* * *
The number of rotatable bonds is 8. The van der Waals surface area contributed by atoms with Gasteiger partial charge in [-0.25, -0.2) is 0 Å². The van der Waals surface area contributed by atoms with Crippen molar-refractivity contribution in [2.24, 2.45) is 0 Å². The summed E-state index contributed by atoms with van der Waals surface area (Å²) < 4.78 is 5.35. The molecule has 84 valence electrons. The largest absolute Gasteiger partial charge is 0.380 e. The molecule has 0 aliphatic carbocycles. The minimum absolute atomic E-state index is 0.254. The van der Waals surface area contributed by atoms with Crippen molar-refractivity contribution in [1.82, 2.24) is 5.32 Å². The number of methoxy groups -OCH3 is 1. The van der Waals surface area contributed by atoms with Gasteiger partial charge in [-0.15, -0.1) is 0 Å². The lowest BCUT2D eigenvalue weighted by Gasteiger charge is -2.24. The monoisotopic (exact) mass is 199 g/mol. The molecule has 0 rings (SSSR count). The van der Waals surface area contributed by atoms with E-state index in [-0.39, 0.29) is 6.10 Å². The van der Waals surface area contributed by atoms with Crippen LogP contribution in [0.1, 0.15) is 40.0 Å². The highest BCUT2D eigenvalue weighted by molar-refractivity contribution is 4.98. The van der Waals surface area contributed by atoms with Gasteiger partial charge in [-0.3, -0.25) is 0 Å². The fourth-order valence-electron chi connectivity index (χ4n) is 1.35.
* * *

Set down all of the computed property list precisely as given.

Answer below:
The number of rotatable bonds is 8. The van der Waals surface area contributed by atoms with Gasteiger partial charge in [-0.25, -0.2) is 0 Å². The van der Waals surface area contributed by atoms with Crippen molar-refractivity contribution in [2.24, 2.45) is 0 Å². The summed E-state index contributed by atoms with van der Waals surface area (Å²) < 4.78 is 5.35. The molecule has 84 valence electrons. The largest absolute Gasteiger partial charge is 0.380 e. The molecule has 0 aliphatic carbocycles. The minimum absolute atomic E-state index is 0.254. The van der Waals surface area contributed by atoms with Crippen molar-refractivity contribution in [1.82, 2.24) is 5.32 Å². The number of methoxy groups -OCH3 is 1. The van der Waals surface area contributed by atoms with Gasteiger partial charge in [-0.15, -0.1) is 0 Å². The lowest BCUT2D eigenvalue weighted by Gasteiger charge is -2.24. The monoisotopic (exact) mass is 199 g/mol. The molecule has 0 rings (SSSR count). The van der Waals surface area contributed by atoms with E-state index in [-0.39, 0.29) is 6.10 Å². The van der Waals surface area contributed by atoms with Crippen LogP contribution in [0.1, 0.15) is 40.0 Å². The highest BCUT2D eigenvalue weighted by molar-refractivity contribution is 4.98. The van der Waals surface area contributed by atoms with Gasteiger partial charge in [-0.3, -0.25) is 0 Å². The fourth-order valence-electron chi connectivity index (χ4n) is 1.35.